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For an external drive, in order to prevent hold-up of the boot, the nobootwait option should be added to the fourth column in the /etc/fstab. Moreover, you should preferably use the UUID of the drive instead to ensure the right drive is always mounted (and see @Marty Fried’s comment to your question) so you get: UUID=XXXXX /media/HDDMaker auto ...


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The default is just a directory in the root filesystem. That's fine but I have a desktop, a ton of RAM and reboot very infrequently... Which is the perfect description of somebody who could be using RAM instead of SSD for caching temporary stuff... So mine is mounted as a tmpfs RAMdisk, defined in fstab as: tmpfs /tmp tmpfs ...


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Unless I'm mistaken, the format for you /etc/fstab is wrong. The first entry is OK, but the next two should be similar. You can always check it by entering the command sudo mount -a, which will mount all entries, but then you will see any errors at the commandline output. Why would you even want to mount a partition to a mountpoint, then change that ...


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On the solution: In fstab, it'll never work to your satisfaction as you want: No errors in dmesg The shares to be mounted before log-in. I see two solutions: Use Autofs instead of fstab as Autofs allows you to automatically mount directories on an as-needed basis thus allowing you to manage changes more easily afterwards then the next solution. Create ...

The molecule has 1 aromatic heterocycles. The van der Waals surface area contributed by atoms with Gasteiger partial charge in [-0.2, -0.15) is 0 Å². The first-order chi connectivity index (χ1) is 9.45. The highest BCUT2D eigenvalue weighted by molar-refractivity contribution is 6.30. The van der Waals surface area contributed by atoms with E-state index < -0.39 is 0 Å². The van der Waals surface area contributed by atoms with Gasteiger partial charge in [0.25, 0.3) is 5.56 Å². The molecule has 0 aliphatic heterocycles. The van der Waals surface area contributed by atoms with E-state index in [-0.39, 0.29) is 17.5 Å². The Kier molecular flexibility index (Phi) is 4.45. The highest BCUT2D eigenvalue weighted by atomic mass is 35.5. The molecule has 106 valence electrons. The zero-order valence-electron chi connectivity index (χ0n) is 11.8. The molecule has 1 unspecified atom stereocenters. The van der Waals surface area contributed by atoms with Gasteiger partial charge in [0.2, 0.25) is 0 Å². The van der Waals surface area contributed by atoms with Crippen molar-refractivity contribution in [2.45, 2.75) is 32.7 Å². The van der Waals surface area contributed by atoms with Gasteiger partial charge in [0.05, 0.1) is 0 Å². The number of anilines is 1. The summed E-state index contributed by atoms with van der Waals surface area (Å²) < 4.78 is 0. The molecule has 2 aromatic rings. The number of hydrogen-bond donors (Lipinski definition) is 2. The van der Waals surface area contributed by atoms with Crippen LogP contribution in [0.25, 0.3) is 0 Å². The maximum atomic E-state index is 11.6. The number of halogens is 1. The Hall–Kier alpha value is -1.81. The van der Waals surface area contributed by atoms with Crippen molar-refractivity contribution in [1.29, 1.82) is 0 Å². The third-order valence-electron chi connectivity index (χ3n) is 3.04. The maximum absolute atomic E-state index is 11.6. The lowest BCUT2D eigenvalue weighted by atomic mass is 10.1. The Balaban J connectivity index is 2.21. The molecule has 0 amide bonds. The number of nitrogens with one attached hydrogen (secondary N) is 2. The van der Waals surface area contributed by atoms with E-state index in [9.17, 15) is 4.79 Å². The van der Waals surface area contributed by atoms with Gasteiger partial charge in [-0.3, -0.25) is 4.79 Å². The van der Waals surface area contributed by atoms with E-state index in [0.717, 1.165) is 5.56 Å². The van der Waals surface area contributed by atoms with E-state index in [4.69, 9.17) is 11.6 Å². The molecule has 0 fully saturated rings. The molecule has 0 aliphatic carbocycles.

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By default Ubuntu uses UUID in your fstab when you install. To show a created partitions, in a terminal, as user, type the following command: ls -l /dev/disk/by-uuid It will output like this: lrwxrwxrwx 1 root root 10 2014-07-25 21:43 348ea9e6-7879-4332-8d7a-915507574a80 -> ../../sda1 lrwxrwxrwx 1 root root 10 2014-07-25 21:43 ...


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I know the current LTS live versions of Linux Mint (Ubuntu-based) normally mounts to /media/mint/[directory]. Ubuntu's should be similar, but it's easy to check: Iif the drive is mounted somewhere, you can go to a terminal and run lsblk to see what partitions are mounted where. mount shows similar info, but has more than just physical drives/partitions. ...


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You might take a closer look into the upstart directory to see what's getting big, but try changing the fstab attributes by removing the "noatime". This is ram so that is not necessary like it is on the ssd (or other flash with limited lifespan). I also don't use the defaults, but never actually run as long as you do. Here's my settings, (ignore the ramfs ...



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